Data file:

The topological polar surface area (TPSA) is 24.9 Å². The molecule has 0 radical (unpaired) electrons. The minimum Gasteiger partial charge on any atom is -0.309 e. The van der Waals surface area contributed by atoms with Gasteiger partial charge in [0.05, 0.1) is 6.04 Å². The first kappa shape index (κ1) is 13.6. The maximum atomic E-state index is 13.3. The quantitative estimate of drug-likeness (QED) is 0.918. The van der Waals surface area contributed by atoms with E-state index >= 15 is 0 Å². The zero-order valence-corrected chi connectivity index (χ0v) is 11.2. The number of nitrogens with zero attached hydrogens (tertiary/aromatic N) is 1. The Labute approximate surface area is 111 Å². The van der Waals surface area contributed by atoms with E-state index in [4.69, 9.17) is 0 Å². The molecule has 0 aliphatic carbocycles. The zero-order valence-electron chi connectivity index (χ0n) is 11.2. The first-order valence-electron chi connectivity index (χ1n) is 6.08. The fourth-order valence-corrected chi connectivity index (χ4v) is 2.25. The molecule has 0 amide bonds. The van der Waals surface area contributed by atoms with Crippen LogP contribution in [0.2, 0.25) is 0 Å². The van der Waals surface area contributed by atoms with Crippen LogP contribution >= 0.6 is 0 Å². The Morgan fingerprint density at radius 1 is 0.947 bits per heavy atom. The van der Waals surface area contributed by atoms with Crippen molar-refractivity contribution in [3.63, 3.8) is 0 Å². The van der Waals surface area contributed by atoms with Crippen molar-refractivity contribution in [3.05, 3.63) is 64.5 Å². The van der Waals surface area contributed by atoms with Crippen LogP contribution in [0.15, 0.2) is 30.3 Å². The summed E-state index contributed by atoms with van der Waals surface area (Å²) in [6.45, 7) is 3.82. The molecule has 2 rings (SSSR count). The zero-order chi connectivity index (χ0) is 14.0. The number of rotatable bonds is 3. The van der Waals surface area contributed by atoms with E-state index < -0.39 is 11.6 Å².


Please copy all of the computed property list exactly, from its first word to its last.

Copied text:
The topological polar surface area (TPSA) is 24.9 Å². The molecule has 0 radical (unpaired) electrons. The minimum Gasteiger partial charge on any atom is -0.309 e. The van der Waals surface area contributed by atoms with Gasteiger partial charge in [0.05, 0.1) is 6.04 Å². The first kappa shape index (κ1) is 13.6. The maximum atomic E-state index is 13.3. The quantitative estimate of drug-likeness (QED) is 0.918. The van der Waals surface area contributed by atoms with E-state index >= 15 is 0 Å². The zero-order valence-corrected chi connectivity index (χ0v) is 11.2. The number of nitrogens with zero attached hydrogens (tertiary/aromatic N) is 1. The Labute approximate surface area is 111 Å². The van der Waals surface area contributed by atoms with E-state index in [4.69, 9.17) is 0 Å². The molecule has 0 aliphatic carbocycles. The zero-order valence-electron chi connectivity index (χ0n) is 11.2. The first-order valence-electron chi connectivity index (χ1n) is 6.08. The fourth-order valence-corrected chi connectivity index (χ4v) is 2.25. The molecule has 0 amide bonds. The van der Waals surface area contributed by atoms with Crippen LogP contribution in [0.2, 0.25) is 0 Å². The van der Waals surface area contributed by atoms with Crippen LogP contribution >= 0.6 is 0 Å². The Morgan fingerprint density at radius 1 is 0.947 bits per heavy atom. The van der Waals surface area contributed by atoms with Crippen molar-refractivity contribution in [3.63, 3.8) is 0 Å². The van der Waals surface area contributed by atoms with Crippen molar-refractivity contribution in [3.05, 3.63) is 64.5 Å². The van der Waals surface area contributed by atoms with Crippen LogP contribution in [0.15, 0.2) is 30.3 Å². The summed E-state index contributed by atoms with van der Waals surface area (Å²) in [6.45, 7) is 3.82. The molecule has 2 rings (SSSR count). The zero-order chi connectivity index (χ0) is 14.0. The number of rotatable bonds is 3. The van der Waals surface area contributed by atoms with E-state index < -0.39 is 11.6 Å².